All degrees of resistance exist, as would be suspected, from immunity
to great susceptibility. It is obvious that the foundation of the art
of growing resistant vineyards is exact knowledge of the immunities
and susceptibilities of the many varieties and species of grapes. From
the first use of resistant vines, experimenters everywhere have set
themselves at work to determine not only what the most resistant vines
are, but what the causes and conditions of immunity. In spite of a
wealth of empirical discoveries as to what grapes can best resist the
root-louse, causes and most of the conditions of immunity are still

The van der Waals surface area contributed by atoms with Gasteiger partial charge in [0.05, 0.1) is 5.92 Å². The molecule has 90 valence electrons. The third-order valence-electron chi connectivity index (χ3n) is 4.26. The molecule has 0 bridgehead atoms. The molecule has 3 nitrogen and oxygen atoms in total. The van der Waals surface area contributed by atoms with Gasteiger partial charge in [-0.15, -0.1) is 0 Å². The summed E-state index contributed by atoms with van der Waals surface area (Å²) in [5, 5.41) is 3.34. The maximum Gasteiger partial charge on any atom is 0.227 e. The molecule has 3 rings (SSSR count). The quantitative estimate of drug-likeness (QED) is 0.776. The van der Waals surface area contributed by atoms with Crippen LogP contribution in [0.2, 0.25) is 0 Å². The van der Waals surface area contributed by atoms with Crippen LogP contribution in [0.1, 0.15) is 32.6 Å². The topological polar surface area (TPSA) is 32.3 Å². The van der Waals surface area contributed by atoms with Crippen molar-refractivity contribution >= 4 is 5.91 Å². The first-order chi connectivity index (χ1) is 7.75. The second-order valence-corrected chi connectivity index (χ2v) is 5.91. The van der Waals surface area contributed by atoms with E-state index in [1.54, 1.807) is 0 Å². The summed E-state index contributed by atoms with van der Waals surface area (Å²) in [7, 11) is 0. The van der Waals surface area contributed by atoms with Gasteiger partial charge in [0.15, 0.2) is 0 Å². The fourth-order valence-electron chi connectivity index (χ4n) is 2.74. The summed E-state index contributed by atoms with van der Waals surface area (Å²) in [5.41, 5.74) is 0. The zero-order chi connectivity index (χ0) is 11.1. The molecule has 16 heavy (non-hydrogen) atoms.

little understood. Definite, useful knowledge, so far, goes little
further than the establishment of lists of species and varieties, the
latter subject to change, that are most useful in setting resistant
vineyards.

Phylloxera does little damage to species of Vitis native to the same
general region in which the pest has its habitat, but nevertheless
there are some differences in resistance in American grapes. Munson,
one of the best American authorities on the resistance of species to
phylloxera, says:[7] "Rotundifolia is entirely immune, then Rupestris,
Vulpina, Cinerea, Berlandieri, Champini, Candicans, Doaniana,
AEstivalis and Lincecumii are so high in resistance as to be
practically uninjured, though they may be attacked, while Labrusca is
low in resistance and is much weakened in clay soils, if infested, and